what i watched last week
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catching up: books

Not sure why I don’t write more about books here. Perhaps it’s that my training is to treat books as something worthy of long-form writing, I don’t know. Whatever, a friend posted a photo of his summer reading, using the usual method of stacking the books in a pile. I realized that I can’t do that kind of picture anymore, because the vast majority of books I read are e-books.

The main book I’m reading right now is A Life Too Short: The Tragedy of Robert Enke by Ronald Reng. Enke was a top German goalkeeper who suffered from depression and committed suicide at the age of 32. It benefits from Reng having known Enke … it’s startling at times when a conversation appears between the two, you’ve been reading along like any other biography and you forget the author was there at times. The pressures of being a goalkeeper are made evident, but what is hitting home for me is the manifestations of Enke’s depression, which are scarily real to me.

Keeping in the pre-World Cup soccer genre, I just finished George Vecsey’s Eight World Cups: My Journey Through the Beauty and Dark Side of Soccer. While Vecsey is known primarily for his sports writing, he also co-wrote Coal Miner’s Daughter with Loretta Lynn. Eight World Cups is an ideal book for Americans new to the sport (there are fewer of them every year) who would like some history in advance of Brazil 2014. While Vecsey has been at this awhile, he was once, like many Americans, an outsider to the world of soccer, which makes his story relatable. He tells stories of the great individuals of the era, gives a full picture of each Cup, and if he spends less time on the “Dark Side” than the title suggests, the Beauty comes through loud and clear.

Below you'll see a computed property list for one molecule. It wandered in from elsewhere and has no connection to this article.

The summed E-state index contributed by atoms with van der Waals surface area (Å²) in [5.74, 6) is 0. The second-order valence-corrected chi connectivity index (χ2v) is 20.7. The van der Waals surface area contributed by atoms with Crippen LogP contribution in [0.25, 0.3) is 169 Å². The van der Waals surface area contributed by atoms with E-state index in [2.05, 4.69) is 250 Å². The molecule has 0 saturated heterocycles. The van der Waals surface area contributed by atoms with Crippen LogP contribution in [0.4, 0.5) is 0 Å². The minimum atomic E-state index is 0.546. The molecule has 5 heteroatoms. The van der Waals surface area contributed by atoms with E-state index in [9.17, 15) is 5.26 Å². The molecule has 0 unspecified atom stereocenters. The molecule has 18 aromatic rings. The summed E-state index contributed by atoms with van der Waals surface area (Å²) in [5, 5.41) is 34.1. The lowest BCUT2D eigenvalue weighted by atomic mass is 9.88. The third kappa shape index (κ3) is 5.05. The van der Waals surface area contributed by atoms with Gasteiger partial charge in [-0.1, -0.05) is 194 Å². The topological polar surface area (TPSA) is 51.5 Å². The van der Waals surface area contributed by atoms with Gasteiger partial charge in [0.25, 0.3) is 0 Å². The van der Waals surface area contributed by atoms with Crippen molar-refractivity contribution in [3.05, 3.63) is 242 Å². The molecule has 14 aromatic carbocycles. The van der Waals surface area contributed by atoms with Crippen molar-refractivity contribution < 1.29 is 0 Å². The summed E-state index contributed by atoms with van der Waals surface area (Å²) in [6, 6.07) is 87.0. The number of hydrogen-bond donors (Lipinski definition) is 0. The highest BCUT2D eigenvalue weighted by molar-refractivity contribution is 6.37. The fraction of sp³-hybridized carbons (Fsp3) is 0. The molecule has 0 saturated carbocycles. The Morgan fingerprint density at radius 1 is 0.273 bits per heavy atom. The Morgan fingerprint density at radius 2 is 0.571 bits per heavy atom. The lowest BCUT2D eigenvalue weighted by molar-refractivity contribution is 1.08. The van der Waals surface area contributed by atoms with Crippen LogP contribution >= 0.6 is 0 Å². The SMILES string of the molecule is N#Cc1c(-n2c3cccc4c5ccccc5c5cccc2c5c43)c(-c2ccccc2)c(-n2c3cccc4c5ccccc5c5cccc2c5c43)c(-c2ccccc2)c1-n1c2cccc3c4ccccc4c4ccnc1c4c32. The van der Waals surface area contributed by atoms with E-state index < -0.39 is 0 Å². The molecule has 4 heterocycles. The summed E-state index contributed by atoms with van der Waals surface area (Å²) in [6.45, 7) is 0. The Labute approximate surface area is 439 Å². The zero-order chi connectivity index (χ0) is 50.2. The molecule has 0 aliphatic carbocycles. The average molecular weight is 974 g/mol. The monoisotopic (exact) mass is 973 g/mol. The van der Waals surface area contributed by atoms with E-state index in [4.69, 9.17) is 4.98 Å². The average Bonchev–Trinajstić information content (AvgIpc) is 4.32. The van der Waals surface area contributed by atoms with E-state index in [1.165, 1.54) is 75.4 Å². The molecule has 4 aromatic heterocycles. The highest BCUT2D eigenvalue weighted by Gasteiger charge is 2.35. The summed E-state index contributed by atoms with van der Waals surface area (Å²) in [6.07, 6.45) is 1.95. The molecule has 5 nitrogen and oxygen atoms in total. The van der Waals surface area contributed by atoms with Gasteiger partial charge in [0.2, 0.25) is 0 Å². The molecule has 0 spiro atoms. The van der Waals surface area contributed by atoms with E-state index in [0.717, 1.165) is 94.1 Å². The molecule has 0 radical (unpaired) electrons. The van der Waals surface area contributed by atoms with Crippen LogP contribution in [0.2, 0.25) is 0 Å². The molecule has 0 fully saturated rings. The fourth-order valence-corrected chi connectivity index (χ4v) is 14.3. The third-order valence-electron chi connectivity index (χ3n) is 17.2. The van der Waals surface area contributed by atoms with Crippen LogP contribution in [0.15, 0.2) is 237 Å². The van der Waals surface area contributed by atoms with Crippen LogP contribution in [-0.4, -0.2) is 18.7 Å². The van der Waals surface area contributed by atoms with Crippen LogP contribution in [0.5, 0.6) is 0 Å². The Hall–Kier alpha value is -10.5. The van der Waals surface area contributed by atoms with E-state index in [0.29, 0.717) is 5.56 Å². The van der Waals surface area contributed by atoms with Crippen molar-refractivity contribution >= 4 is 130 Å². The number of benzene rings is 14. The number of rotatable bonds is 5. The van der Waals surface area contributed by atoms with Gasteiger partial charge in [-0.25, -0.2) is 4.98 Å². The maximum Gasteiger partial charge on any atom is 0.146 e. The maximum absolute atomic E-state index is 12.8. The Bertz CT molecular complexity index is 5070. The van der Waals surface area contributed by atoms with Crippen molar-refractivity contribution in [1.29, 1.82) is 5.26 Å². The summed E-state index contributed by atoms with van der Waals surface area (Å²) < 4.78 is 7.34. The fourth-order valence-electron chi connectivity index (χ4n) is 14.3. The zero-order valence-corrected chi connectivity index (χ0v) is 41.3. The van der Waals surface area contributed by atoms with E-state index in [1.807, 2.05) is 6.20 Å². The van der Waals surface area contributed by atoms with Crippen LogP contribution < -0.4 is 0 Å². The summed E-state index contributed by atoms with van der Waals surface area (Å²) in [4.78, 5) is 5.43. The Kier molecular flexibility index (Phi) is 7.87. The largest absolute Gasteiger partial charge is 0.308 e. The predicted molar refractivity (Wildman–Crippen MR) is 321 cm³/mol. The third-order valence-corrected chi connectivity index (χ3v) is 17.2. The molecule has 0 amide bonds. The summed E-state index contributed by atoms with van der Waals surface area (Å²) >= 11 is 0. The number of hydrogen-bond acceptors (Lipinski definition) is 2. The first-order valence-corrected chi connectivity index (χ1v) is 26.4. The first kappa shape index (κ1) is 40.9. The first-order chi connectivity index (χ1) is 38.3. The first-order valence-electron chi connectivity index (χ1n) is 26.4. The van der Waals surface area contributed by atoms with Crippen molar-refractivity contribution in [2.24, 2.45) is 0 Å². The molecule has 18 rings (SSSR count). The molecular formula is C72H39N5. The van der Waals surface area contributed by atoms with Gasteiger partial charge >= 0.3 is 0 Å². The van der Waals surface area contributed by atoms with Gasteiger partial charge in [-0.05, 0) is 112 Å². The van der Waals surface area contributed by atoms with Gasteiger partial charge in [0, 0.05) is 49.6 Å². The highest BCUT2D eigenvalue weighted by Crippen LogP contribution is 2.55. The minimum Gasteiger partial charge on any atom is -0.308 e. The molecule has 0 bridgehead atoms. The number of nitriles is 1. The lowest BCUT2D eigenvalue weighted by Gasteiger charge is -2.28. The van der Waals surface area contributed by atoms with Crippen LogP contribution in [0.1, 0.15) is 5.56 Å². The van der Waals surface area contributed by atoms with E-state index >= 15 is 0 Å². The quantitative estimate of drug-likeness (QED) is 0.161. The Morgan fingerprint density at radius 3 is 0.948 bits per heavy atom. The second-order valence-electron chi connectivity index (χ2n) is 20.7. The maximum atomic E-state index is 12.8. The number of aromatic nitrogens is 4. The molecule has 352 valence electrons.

Rounding out some of the recent sports books I’ve read, there’s The Fight of Their Lives: How Juan Marichal and John Roseboro Turned Baseball’s Ugliest Brawl into a Story of Forgiveness and Redemption by John Rosengren. What Rosengren does well is establish a context for that event, by leading us through the life of a Latino and an African-American in baseball of the 1950s and 1960s. Also, Craig Wright’s Pages from Baseball’s Past, a compilation of pieces from his website of the same name. Wright is a pioneer in sabermetrics who knows how to tell a good story (the first chapter tells us about Babe Ruth’s “mascot”, and fans will look forward to pieces like “The Walk-Off Triple Steal”. Finally, Jonah Keri makes sure you know what his book is about with his subtitle: Up, Up and Away: The Kid, the Hawk, Rock, Vladi, Pedro, le Grand Orange, Youppi!, the Crazy Business of Baseball, and the Ill-fated but Unforgettable Montreal Expos.

I wrote recently about John Wayne: The Life and Legend by Scott Eyman. And a few months ago, I had a few words about Latinos at the Golden Gate by my friend Tomás Summers Sandoval … yes, it’s true, I actually read a book that wasn’t about sports or entertainment. There was The Hippest Trip in America: Soul Train and the Evolution of Culture & Style by Nelson George. An old favorite, pilot Patrick Smith, offers Cockpit Confidential: Everything You Need to Know About Air Travel: Questions, Answers, and Reflections. I first discovered Smith when he wrote a regular column for Salon … I admit I was delighted to exchange a few emails with him about our shared love for Hüsker Dü. Bill Brown’s Words and Guitar: A History of Lou Reed’s Music was unmemorable, while Winning Fantasy Baseball: Secret Strategies of a Nine-Time National Champion by Larry Schechter was very useful for me back in February when I bought it. The Sabermetric Revolution: Assessing the Growth of Analytics in Baseball by Benjamin Baumer and Andrew Zimbalist must have been good … I don’t have any bad memories … but to be honest, I barely remember the book at all, even as a fan of Zimbalist’s work.

And I’d be remiss if I didn’t mention Jennifer Garlen’s second book on movies, Beyond Casablanca II: 101 Classic Movies Worth Watching. When I read her, I often wish I’d written what I am reading.

I just got the latest edition of David Thomson’s mammoth The New Biographical Dictionary of Film, previous editions of which are always stored on my phone for quick revisits. On tap: Robert Zaretsky’s A Life Worth Living, an examination of the philosophy of Albert Camus.